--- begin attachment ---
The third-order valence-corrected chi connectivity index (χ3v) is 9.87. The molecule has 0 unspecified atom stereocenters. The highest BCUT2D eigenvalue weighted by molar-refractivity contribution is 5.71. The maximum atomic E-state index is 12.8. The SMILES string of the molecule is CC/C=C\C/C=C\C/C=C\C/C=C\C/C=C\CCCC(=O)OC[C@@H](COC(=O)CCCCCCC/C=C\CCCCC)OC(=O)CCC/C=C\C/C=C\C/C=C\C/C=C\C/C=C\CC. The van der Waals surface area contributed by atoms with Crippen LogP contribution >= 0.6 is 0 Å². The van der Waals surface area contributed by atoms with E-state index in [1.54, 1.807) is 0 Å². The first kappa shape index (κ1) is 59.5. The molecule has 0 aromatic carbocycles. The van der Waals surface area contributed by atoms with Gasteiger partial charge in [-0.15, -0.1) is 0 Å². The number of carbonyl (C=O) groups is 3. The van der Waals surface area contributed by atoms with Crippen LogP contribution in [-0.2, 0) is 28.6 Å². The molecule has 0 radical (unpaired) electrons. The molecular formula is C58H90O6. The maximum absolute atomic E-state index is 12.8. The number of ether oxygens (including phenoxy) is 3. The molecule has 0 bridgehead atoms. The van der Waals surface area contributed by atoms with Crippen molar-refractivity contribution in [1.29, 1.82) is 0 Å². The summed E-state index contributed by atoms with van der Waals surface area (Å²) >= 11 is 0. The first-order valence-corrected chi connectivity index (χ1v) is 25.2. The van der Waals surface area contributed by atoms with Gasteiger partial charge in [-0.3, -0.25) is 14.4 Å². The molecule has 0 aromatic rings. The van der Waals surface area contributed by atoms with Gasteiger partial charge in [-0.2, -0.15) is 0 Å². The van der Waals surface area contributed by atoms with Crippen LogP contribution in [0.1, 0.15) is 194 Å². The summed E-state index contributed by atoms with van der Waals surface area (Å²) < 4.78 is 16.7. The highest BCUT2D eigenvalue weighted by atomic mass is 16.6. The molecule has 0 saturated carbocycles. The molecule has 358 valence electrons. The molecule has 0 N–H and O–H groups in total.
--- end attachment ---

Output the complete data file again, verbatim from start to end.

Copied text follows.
The third-order valence-corrected chi connectivity index (χ3v) is 9.87. The molecule has 0 unspecified atom stereocenters. The highest BCUT2D eigenvalue weighted by molar-refractivity contribution is 5.71. The maximum atomic E-state index is 12.8. The SMILES string of the molecule is CC/C=C\C/C=C\C/C=C\C/C=C\C/C=C\CCCC(=O)OC[C@@H](COC(=O)CCCCCCC/C=C\CCCCC)OC(=O)CCC/C=C\C/C=C\C/C=C\C/C=C\C/C=C\CC. The van der Waals surface area contributed by atoms with Crippen LogP contribution >= 0.6 is 0 Å². The van der Waals surface area contributed by atoms with E-state index in [1.54, 1.807) is 0 Å². The first kappa shape index (κ1) is 59.5. The molecule has 0 aromatic carbocycles. The van der Waals surface area contributed by atoms with Gasteiger partial charge in [-0.15, -0.1) is 0 Å². The number of carbonyl (C=O) groups is 3. The van der Waals surface area contributed by atoms with Crippen LogP contribution in [-0.2, 0) is 28.6 Å². The molecule has 0 radical (unpaired) electrons. The molecular formula is C58H90O6. The maximum absolute atomic E-state index is 12.8. The number of ether oxygens (including phenoxy) is 3. The molecule has 0 bridgehead atoms. The van der Waals surface area contributed by atoms with Crippen molar-refractivity contribution in [1.29, 1.82) is 0 Å². The summed E-state index contributed by atoms with van der Waals surface area (Å²) >= 11 is 0. The first-order valence-corrected chi connectivity index (χ1v) is 25.2. The van der Waals surface area contributed by atoms with Gasteiger partial charge in [-0.3, -0.25) is 14.4 Å². The molecule has 0 aromatic rings. The van der Waals surface area contributed by atoms with Gasteiger partial charge in [-0.2, -0.15) is 0 Å². The van der Waals surface area contributed by atoms with Crippen LogP contribution in [0.1, 0.15) is 194 Å². The summed E-state index contributed by atoms with van der Waals surface area (Å²) < 4.78 is 16.7. The highest BCUT2D eigenvalue weighted by atomic mass is 16.6. The molecule has 0 saturated carbocycles. The molecule has 358 valence electrons. The molecule has 0 N–H and O–H groups in total.